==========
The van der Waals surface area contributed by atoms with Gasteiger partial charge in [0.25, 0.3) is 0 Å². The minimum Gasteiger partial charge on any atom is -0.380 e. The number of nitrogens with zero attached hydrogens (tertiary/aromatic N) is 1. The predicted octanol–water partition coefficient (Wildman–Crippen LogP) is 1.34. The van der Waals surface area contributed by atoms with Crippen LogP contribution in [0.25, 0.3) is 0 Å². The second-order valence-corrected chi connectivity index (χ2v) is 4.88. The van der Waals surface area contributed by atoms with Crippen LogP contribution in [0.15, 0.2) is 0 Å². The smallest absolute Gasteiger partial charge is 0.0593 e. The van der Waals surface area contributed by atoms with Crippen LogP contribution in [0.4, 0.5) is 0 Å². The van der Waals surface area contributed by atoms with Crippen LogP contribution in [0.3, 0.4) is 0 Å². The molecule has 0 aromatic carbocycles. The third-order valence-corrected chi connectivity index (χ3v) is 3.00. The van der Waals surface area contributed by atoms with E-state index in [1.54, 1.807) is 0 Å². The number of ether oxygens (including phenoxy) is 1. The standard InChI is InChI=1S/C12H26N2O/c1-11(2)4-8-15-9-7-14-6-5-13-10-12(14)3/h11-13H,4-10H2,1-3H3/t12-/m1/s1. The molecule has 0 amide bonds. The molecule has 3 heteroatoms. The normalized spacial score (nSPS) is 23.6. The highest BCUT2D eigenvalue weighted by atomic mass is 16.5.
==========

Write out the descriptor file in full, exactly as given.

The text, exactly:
The van der Waals surface area contributed by atoms with Gasteiger partial charge in [0.25, 0.3) is 0 Å². The minimum Gasteiger partial charge on any atom is -0.380 e. The number of nitrogens with zero attached hydrogens (tertiary/aromatic N) is 1. The predicted octanol–water partition coefficient (Wildman–Crippen LogP) is 1.34. The van der Waals surface area contributed by atoms with Crippen LogP contribution in [0.25, 0.3) is 0 Å². The second-order valence-corrected chi connectivity index (χ2v) is 4.88. The van der Waals surface area contributed by atoms with Crippen LogP contribution in [0.15, 0.2) is 0 Å². The smallest absolute Gasteiger partial charge is 0.0593 e. The van der Waals surface area contributed by atoms with Crippen LogP contribution in [0.4, 0.5) is 0 Å². The van der Waals surface area contributed by atoms with Crippen LogP contribution in [0.3, 0.4) is 0 Å². The molecule has 0 aromatic carbocycles. The third-order valence-corrected chi connectivity index (χ3v) is 3.00. The van der Waals surface area contributed by atoms with E-state index in [1.54, 1.807) is 0 Å². The number of ether oxygens (including phenoxy) is 1. The standard InChI is InChI=1S/C12H26N2O/c1-11(2)4-8-15-9-7-14-6-5-13-10-12(14)3/h11-13H,4-10H2,1-3H3/t12-/m1/s1. The molecule has 0 amide bonds. The molecule has 3 heteroatoms. The normalized spacial score (nSPS) is 23.6. The highest BCUT2D eigenvalue weighted by atomic mass is 16.5.